The underlying physical storage unit of an LVM logical volume is a block device such as a partition or whole disk. To use the device for an LVM logical volume the device must be initialized as a physical volume (PV). Initializing a block device as a physical volume places a label near the start of the device.
By default, the LVM label is placed in the second 512-byte sector. You can overwrite this default by placing the label on any of the first 4 sectors. This allows LVM volumes to co-exist with other users of these sectors, if necessary.
An LVM label provides correct identification and device ordering for a physical device, since devices can come up in any order when the system is booted. An LVM label remains persistent across reboots and throughout a cluster.
The LVM label identifies the device as an LVM physical volume. It contains a random unique identifier (the UUID) for the physical volume. It also stores the size of the block device in bytes, and it records where the LVM metadata will be stored on the device.
The LVM metadata contains the configuration details of the LVM volume groups on your system. By default, an identical copy of the metadata is maintained in every metadata area in every physical volume within the volume group. LVM metadata is small and stored as ASCII.
Currently LVM allows you to store 0, 1 or 2 identical copies of its metadata on each physical volume. The default is 1 copy. Once you configure the number of metadata copies on the physical volume, you cannot change that number at a later time. The first copy is stored at the start of the device, shortly after the label. If there is a second copy, it is placed at the end of the device. If you accidentally overwrite the area at the beginning of your disk by writing to a different disk than you intend, a second copy of the metadata at the end of the device will allow you to recover the metadata.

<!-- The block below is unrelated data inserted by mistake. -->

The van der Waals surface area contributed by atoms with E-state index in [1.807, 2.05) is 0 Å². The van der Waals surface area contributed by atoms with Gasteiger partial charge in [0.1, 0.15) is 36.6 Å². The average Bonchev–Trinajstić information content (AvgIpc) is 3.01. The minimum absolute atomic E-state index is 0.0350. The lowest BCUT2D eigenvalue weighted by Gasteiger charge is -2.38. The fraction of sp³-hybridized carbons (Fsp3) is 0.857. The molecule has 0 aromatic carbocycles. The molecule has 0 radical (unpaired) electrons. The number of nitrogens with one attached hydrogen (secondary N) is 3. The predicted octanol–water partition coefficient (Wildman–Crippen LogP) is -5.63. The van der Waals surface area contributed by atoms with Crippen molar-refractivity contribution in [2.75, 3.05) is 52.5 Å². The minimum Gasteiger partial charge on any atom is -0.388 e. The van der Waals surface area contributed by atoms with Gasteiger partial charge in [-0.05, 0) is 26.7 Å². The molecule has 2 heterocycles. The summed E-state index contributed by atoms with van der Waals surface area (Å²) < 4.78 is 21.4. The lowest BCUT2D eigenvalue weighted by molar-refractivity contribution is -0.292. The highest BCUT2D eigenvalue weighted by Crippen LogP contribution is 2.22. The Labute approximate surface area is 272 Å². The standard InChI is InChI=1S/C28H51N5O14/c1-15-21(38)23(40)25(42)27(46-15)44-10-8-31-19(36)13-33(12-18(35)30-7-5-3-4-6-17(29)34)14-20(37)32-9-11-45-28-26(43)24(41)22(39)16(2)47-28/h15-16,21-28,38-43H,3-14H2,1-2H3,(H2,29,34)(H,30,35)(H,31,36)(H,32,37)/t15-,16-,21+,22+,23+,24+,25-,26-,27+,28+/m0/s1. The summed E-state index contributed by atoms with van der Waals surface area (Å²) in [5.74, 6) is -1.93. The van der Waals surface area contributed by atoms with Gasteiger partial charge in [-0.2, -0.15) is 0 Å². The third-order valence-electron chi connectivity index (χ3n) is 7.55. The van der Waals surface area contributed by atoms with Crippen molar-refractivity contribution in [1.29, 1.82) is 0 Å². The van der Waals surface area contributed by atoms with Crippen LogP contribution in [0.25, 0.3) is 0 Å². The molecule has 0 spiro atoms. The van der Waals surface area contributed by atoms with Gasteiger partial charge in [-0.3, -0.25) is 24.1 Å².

3.1.1. LVM Physical Volume Layout
Figure 3.1, “Physical Volume layout”
shows the layout of an LVM physical volume. The LVM label is on the second sector, followed by the metadata area, followed by the usable space on the device.
In the Linux kernel (and throughout this document), sectors are considered to be 512 bytes in size.
Figure 3.1. Physical Volume layout
3.1.2. Multiple Partitions on a Disk
LVM allows you to create physical volumes out of disk partitions. It is generally recommended that you create a single partition that covers the whole disk to label as an LVM physical volume for the following reasons:
It is easier to keep track of the hardware in a system if each real disk only appears once. This becomes particularly true if a disk fails. In addition, multiple physical volumes on a single disk may cause a kernel warning about unknown partition types at boot-up.
LVM cannot tell that two physical volumes are on the same physical disk. If you create a striped logical volume when two physical volumes are on the same physical disk, the stripes could be on different partitions on the same disk. This would result in a decrease in performance rather than an increase.
Although it is not recommended, there may be specific circumstances when you will need to divide a disk into separate LVM physical volumes. For example, on a system with few disks it may be necessary to move data around partitions when you are migrating an existing system to LVM volumes. Additionally, if you have a very large disk and want to have more than one volume group for administrative purposes then it is necessary to partition the disk. If you do have a disk with more than one partition and both of those partitions are in the same volume group, take care to specify which partitions are to be included in a logical volume when creating striped volumes.